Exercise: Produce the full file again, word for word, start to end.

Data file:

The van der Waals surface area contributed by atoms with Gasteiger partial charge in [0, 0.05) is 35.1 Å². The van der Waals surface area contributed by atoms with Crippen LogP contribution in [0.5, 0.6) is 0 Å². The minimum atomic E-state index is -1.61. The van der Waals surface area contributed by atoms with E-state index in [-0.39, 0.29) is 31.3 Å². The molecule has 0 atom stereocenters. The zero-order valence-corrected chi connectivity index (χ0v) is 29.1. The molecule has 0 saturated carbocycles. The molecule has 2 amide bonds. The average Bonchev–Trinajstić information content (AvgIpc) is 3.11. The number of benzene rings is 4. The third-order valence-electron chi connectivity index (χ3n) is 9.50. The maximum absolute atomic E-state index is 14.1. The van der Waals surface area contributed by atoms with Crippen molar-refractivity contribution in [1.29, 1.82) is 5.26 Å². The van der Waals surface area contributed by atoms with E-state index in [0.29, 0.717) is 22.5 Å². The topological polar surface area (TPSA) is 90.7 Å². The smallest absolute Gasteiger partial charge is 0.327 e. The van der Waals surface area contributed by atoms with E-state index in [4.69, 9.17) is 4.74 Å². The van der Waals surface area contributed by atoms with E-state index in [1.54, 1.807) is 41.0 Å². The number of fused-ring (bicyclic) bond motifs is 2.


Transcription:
The van der Waals surface area contributed by atoms with Gasteiger partial charge in [0, 0.05) is 35.1 Å². The van der Waals surface area contributed by atoms with Crippen LogP contribution in [0.5, 0.6) is 0 Å². The minimum atomic E-state index is -1.61. The van der Waals surface area contributed by atoms with E-state index in [-0.39, 0.29) is 31.3 Å². The molecule has 0 atom stereocenters. The zero-order valence-corrected chi connectivity index (χ0v) is 29.1. The molecule has 0 saturated carbocycles. The molecule has 2 amide bonds. The average Bonchev–Trinajstić information content (AvgIpc) is 3.11. The number of benzene rings is 4. The third-order valence-electron chi connectivity index (χ3n) is 9.50. The maximum absolute atomic E-state index is 14.1. The van der Waals surface area contributed by atoms with Crippen molar-refractivity contribution in [1.29, 1.82) is 5.26 Å². The van der Waals surface area contributed by atoms with E-state index in [0.29, 0.717) is 22.5 Å². The topological polar surface area (TPSA) is 90.7 Å². The smallest absolute Gasteiger partial charge is 0.327 e. The van der Waals surface area contributed by atoms with E-state index in [4.69, 9.17) is 4.74 Å². The van der Waals surface area contributed by atoms with E-state index in [1.54, 1.807) is 41.0 Å². The number of fused-ring (bicyclic) bond motifs is 2.